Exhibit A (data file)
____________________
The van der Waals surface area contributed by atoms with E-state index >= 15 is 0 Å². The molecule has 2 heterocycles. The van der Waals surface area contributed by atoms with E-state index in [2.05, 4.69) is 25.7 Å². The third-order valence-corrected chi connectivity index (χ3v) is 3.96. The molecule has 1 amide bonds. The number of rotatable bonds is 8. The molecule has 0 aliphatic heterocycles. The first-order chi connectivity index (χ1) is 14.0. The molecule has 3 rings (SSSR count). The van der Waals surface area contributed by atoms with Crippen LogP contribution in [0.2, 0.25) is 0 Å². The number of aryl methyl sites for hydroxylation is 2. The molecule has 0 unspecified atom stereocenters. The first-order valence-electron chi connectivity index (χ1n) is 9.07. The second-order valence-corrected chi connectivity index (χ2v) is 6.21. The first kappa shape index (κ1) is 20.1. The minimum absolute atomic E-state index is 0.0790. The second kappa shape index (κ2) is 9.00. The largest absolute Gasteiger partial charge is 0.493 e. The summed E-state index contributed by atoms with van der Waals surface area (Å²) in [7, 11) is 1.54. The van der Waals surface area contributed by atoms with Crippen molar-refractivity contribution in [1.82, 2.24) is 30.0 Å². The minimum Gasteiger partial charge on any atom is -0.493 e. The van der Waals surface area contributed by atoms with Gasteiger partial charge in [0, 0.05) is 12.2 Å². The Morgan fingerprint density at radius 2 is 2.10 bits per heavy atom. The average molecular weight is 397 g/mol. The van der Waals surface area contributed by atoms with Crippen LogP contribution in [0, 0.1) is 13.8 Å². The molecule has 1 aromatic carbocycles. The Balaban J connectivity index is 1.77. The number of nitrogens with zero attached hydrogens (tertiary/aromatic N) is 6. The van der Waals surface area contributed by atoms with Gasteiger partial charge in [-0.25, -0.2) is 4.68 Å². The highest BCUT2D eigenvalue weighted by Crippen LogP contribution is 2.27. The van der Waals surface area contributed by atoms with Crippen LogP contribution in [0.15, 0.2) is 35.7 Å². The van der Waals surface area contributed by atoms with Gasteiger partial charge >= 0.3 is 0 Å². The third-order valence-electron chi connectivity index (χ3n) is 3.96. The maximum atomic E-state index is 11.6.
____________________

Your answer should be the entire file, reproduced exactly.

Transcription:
The van der Waals surface area contributed by atoms with E-state index >= 15 is 0 Å². The molecule has 2 heterocycles. The van der Waals surface area contributed by atoms with E-state index in [2.05, 4.69) is 25.7 Å². The third-order valence-corrected chi connectivity index (χ3v) is 3.96. The molecule has 1 amide bonds. The number of rotatable bonds is 8. The molecule has 0 aliphatic heterocycles. The first-order chi connectivity index (χ1) is 14.0. The molecule has 3 rings (SSSR count). The van der Waals surface area contributed by atoms with Crippen LogP contribution in [0.2, 0.25) is 0 Å². The number of aryl methyl sites for hydroxylation is 2. The molecule has 0 unspecified atom stereocenters. The first-order valence-electron chi connectivity index (χ1n) is 9.07. The second-order valence-corrected chi connectivity index (χ2v) is 6.21. The first kappa shape index (κ1) is 20.1. The minimum absolute atomic E-state index is 0.0790. The second kappa shape index (κ2) is 9.00. The largest absolute Gasteiger partial charge is 0.493 e. The summed E-state index contributed by atoms with van der Waals surface area (Å²) in [7, 11) is 1.54. The van der Waals surface area contributed by atoms with Crippen molar-refractivity contribution in [1.82, 2.24) is 30.0 Å². The minimum Gasteiger partial charge on any atom is -0.493 e. The van der Waals surface area contributed by atoms with Gasteiger partial charge in [0, 0.05) is 12.2 Å². The Morgan fingerprint density at radius 2 is 2.10 bits per heavy atom. The average molecular weight is 397 g/mol. The van der Waals surface area contributed by atoms with Crippen LogP contribution in [0, 0.1) is 13.8 Å². The molecule has 1 aromatic carbocycles. The Balaban J connectivity index is 1.77. The number of nitrogens with zero attached hydrogens (tertiary/aromatic N) is 6. The van der Waals surface area contributed by atoms with Gasteiger partial charge in [-0.25, -0.2) is 4.68 Å². The highest BCUT2D eigenvalue weighted by Crippen LogP contribution is 2.27. The van der Waals surface area contributed by atoms with Crippen LogP contribution in [0.15, 0.2) is 35.7 Å². The van der Waals surface area contributed by atoms with Gasteiger partial charge >= 0.3 is 0 Å². The third-order valence-electron chi connectivity index (χ3n) is 3.96. The maximum atomic E-state index is 11.6.